Deglopper Air Assault School Takes Soldiers and Civilians To New Heights
by U.S. Army 1st Lt. Chantel Baul
August 4, 2018
Every year, the U.S. Army Reserve Best Warrior Competition tests physical endurance, mental agility and tactical proficiency in a host of essential Soldier skills. Rappelling operations is one of them.
On June 12, 2018 ... competitors made their way to the rappel tower for a period of instruction from the skilled cadre at the Deglopper Air Assault School. The competitors ascended the 34-foot tower to complete a traditional, walled rappel and an open-air rappel. After a few hours with the Deglopper Air Assault School instructors, the Soldiers were trained and ready for the next mission: rappelling from a UH-60 Black Hawk aircraft hovering 60 feet above ground.
Named for Pfc. Charles Deglopper, a World War II Medal of Honor recipient who made the ultimate sacrifice while laying suppressive fire to protect his platoon, the Deglopper Air Assault School is the post’s expert training body for all things rappelling, fast-roping, and infiltration and exfiltration operations.
“We support Fort Bragg in pretty much all rotary wing operations,” explained Cpt. Daniel Oberrender, school Commander. Part of the XVIII Airborne Corps, the Deglopper Air Assault School trains installation and non-local units for upcoming missions that require special skills. For instance, the school trained Soldiers of varying units for humanitarian missions throughout the nation and Puerto Rico during last year’s harrowing hurricane season.
“(It) made me feel warm and fuzzy inside that we’re doing . . . disaster relief. It was a real-world application, and we love making sure that units are prepared and ready to go,” Oberrender remarked. Preserving skill sets and ensuring readiness are a important parts of the school’s mission.
“We have a lot of units that go on a deployment that may not have been participating in rotary operations (or) sling load operations. . . So they’ll give us a call and we’ll send instructors out to their training site,” said Oberrender.
The Deglopper Air Assault School has 22 instructors who have met strict requirements for qualification. To become a ‘Black Hat’ instructor, candidates must be Air Assault-qualified noncommissioned officers assigned to Fort Bragg. They must score a minimum of 70 points in each Army Physical Fitness Test event.
Furthermore, they must achieve perfect or near perfect scores during evaluations in a variety of essential tasks including sling load inspections and aircraft hand and arm signals. Candidates then have to demonstrate their capacity for instruction and assist a qualified instructor with a course before they can receive the distinguished cap marked with the iconic winged helicopter insignia. “We average about 90 days to get an instructor qualified,” Oberrender said.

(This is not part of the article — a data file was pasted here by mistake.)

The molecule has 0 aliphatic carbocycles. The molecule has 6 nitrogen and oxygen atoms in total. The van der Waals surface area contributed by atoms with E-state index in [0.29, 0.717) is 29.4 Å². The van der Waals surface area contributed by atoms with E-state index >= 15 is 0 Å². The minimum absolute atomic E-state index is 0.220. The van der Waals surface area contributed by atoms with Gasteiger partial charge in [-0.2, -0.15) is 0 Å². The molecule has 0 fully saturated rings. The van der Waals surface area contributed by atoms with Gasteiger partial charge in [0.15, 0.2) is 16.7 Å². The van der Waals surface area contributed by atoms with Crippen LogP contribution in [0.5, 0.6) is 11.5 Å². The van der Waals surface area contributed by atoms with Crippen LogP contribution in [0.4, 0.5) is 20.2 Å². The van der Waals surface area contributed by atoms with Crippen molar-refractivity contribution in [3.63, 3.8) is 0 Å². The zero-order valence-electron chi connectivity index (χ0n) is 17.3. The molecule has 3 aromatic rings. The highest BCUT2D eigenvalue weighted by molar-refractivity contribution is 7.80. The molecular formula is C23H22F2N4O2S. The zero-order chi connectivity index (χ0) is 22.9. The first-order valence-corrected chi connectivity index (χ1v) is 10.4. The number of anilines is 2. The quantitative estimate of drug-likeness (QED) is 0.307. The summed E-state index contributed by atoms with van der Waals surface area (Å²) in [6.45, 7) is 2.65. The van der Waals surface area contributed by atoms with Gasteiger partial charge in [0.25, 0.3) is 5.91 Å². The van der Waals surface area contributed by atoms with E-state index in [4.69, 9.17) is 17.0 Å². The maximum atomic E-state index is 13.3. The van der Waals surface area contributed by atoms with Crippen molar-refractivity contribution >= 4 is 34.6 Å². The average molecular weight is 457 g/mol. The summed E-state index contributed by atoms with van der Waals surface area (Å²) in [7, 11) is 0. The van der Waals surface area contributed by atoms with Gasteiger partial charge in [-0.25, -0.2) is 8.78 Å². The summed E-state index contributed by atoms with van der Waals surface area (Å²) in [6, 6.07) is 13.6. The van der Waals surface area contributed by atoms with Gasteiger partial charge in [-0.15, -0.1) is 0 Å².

He credits his team of top-notch NCOs for the school’s training successes. “The talent isn’t in me. I’m about as meaningful as the guidon. The talent is in those instructors. . . We let them flourish, let them train the Soldiers,” he began, “They’re looking over the tower day in and day out, and they’re amazing at what they do. I’m so blessed to have an opportunity to be here with them.”
Soldiers aren’t the only ones who can train with the elite instructors. Deglopper recently hosted a special community engagement event in advance of the Coca Cola 600 in Charlotte, North Carolina. Fox and Friends personality Heather Childers and top NASCAR driver Austin Dillon visited the Deglopper Air Assault School for some fun training on the tower. And the school instructors teamed up with Soldiers from the famous 82nd Airborne Division to kick off the Coca Cola 600 on May 27th with an exciting fast rope/rappelling demo into the stadium.
Deglopper welcomes civilian organizations, especially those with military affiliations, to take on the tower. The instructors are happy to provide rappelling training to the public as a team-building exercise. “We like to reach out to the community. . . Come out here and hang out with us a little while, we’ll make sure that (you’re) safe and have a good time,” Oberrender said.